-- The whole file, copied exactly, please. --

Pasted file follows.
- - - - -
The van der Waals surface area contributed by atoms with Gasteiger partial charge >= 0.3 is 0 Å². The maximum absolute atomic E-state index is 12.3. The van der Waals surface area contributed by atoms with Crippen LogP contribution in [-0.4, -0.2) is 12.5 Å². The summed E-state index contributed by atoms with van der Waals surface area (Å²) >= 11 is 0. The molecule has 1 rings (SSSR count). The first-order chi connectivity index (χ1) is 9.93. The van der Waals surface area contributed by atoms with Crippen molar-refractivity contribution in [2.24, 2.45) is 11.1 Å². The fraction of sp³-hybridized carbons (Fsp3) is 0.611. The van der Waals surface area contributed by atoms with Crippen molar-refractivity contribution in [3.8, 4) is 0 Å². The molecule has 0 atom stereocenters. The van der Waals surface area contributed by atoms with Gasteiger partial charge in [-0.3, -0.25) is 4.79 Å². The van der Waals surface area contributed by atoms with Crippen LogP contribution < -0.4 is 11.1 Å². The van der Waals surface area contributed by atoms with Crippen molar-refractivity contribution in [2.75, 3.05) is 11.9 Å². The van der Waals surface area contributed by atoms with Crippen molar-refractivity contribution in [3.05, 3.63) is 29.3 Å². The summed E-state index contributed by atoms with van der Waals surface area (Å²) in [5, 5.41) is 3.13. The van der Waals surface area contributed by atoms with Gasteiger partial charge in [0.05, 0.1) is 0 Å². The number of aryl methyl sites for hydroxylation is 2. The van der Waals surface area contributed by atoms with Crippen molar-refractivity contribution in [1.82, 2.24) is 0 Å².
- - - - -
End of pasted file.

The van der Waals surface area contributed by atoms with Gasteiger partial charge >= 0.3 is 0 Å². The maximum absolute atomic E-state index is 12.3. The van der Waals surface area contributed by atoms with Crippen LogP contribution in [-0.4, -0.2) is 12.5 Å². The summed E-state index contributed by atoms with van der Waals surface area (Å²) >= 11 is 0. The molecule has 1 rings (SSSR count). The first-order chi connectivity index (χ1) is 9.93. The van der Waals surface area contributed by atoms with Crippen molar-refractivity contribution in [2.24, 2.45) is 11.1 Å². The fraction of sp³-hybridized carbons (Fsp3) is 0.611. The van der Waals surface area contributed by atoms with Crippen molar-refractivity contribution in [3.8, 4) is 0 Å². The molecule has 0 atom stereocenters. The van der Waals surface area contributed by atoms with Gasteiger partial charge in [-0.3, -0.25) is 4.79 Å². The van der Waals surface area contributed by atoms with Crippen LogP contribution < -0.4 is 11.1 Å². The van der Waals surface area contributed by atoms with Crippen molar-refractivity contribution in [2.75, 3.05) is 11.9 Å². The van der Waals surface area contributed by atoms with Crippen molar-refractivity contribution in [3.05, 3.63) is 29.3 Å². The summed E-state index contributed by atoms with van der Waals surface area (Å²) in [5, 5.41) is 3.13. The van der Waals surface area contributed by atoms with Gasteiger partial charge in [0.05, 0.1) is 0 Å². The number of aryl methyl sites for hydroxylation is 2. The van der Waals surface area contributed by atoms with Crippen molar-refractivity contribution in [1.82, 2.24) is 0 Å².